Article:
Cybersecurity and GIS

Mark Altaweel


Cybersecurity is increasingly becoming a major concern for governments, particularly as more high profile attacks are being publicized, such as the recent attack on the US East Coast Colonial Pipeline highlights. Tt is often small-scale attacks that prove to be the most costly, with experts estimating that malware attacks cost the global economy trillions every year and that cost likely increasing in years to come.[1] 

While much of the news focuses on improving cybersecurity and attempts to prevent such potentially crippling attacks, GIS can play an important role in ensuring protection of vital infrastructure and data networks.

GIS tools are progressively being used to control large-scale facilities, such as power grids, as well as clusters of Internet of Things (IoT) devices used to track events and activities, such as sensors and gauges used to make business decisions. These systems are all vulnerable to cybersecurity threats, including data theft and disruption to systems that bring down capabilities or lead to incorrect information.

Blockchain and GIS

Within GIS tools, concepts such as blockchain have been an important recent development. By using blockchain with data, this means that data ledgers are created that allow data to be decentralized and not stored in a central database. Thus, by distributing the data, in real-time and enabling data to communicate as they change, organizations can stay better protected so that if one part of the system is made inoperable or some of the data are tampered, the overall system can still function because critical data would be distributed to multiple parts of the system.

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Furthermore, blockchain systems tend to be less prone to human error, as data storage and manipulation do not require human input. GIS managed systems are being integrated with blockchain capability so that operations can be continued even when a cyberattack occurs.[2]

Enhancing Cybersecurity with Spatial Analytics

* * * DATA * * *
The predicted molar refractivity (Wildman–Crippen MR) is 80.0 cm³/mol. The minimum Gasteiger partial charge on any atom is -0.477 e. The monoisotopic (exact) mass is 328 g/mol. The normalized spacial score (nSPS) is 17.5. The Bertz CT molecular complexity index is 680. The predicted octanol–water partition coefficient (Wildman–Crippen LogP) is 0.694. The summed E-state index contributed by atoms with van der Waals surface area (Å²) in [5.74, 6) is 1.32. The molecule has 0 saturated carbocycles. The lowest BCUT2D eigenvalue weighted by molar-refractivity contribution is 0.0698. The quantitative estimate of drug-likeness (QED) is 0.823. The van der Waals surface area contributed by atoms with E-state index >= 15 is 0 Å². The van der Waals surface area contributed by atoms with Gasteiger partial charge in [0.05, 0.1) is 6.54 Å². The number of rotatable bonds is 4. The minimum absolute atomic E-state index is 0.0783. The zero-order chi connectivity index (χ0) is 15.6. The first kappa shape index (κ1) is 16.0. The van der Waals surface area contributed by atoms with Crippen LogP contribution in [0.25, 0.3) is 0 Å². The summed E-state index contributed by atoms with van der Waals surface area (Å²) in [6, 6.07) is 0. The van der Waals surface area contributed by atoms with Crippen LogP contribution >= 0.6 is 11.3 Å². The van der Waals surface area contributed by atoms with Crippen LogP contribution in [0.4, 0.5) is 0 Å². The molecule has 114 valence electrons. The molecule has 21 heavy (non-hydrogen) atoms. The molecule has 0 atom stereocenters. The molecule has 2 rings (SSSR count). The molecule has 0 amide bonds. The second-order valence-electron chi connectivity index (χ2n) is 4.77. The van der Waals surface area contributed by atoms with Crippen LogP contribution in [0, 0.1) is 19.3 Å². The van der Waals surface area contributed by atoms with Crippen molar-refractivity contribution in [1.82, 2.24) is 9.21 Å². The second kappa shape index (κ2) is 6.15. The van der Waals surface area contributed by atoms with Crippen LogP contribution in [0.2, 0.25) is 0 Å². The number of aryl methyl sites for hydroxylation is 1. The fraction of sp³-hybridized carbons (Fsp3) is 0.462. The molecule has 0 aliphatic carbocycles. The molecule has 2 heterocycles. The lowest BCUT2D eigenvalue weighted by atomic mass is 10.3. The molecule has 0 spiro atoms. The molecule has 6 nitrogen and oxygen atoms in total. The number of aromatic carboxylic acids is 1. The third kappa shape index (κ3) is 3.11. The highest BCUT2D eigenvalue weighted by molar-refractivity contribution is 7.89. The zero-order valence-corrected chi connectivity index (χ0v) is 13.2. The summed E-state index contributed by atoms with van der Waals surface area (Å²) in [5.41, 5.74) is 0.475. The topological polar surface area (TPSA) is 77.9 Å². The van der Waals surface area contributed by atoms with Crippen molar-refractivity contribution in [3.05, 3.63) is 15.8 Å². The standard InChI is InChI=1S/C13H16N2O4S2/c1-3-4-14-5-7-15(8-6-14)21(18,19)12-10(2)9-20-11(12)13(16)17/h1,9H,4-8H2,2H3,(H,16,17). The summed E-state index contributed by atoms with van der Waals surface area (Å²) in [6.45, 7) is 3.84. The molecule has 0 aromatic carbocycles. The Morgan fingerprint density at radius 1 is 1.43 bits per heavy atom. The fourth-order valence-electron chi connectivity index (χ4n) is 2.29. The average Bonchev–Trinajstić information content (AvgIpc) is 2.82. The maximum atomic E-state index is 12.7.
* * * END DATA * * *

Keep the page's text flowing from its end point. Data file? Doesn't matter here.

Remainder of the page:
GIS can also pinpoint and help determine when an attack is occurring, providing a layer of cybersecurity through spatial analytics. Cybersecurity attacks are becoming more sophisticated using many different computers, with software now created to help assess the various areas used for an attack, such as IP addresses used to launch malware, with the pattern of attacks used to provide an overall pattern and suggest where the main attack likely originated from.[3] 

For infrastructure data, having a complete view of networks and how nodes and links are operating enables security practitioners to get a better perspective on the patterns of attacks. For instance, if they notice certain organizations targeted over a given area, then security specialists can better respond by improving security for given organizations attacked while anticipating likely next victims based on attack patterns. Increasingly, artificial intelligence deep learning is aiding in this process by identifying patterns of cyberattacks and anticipating future attacks so that vulnerable areas of networks can be better protected in advance of attacks, something critical for infrastructure resources.[4]

Smart City Tools, GIS, and Cybersecurity

One area where cybersecurity and GIS will increasingly need to be developed closely together is in the development of so-called smart city tools and resources. In this cases, these are sensors and monitors used, typically with IoT, by urban government to make policy or action decisions, such as in the case of traffic or providing city services.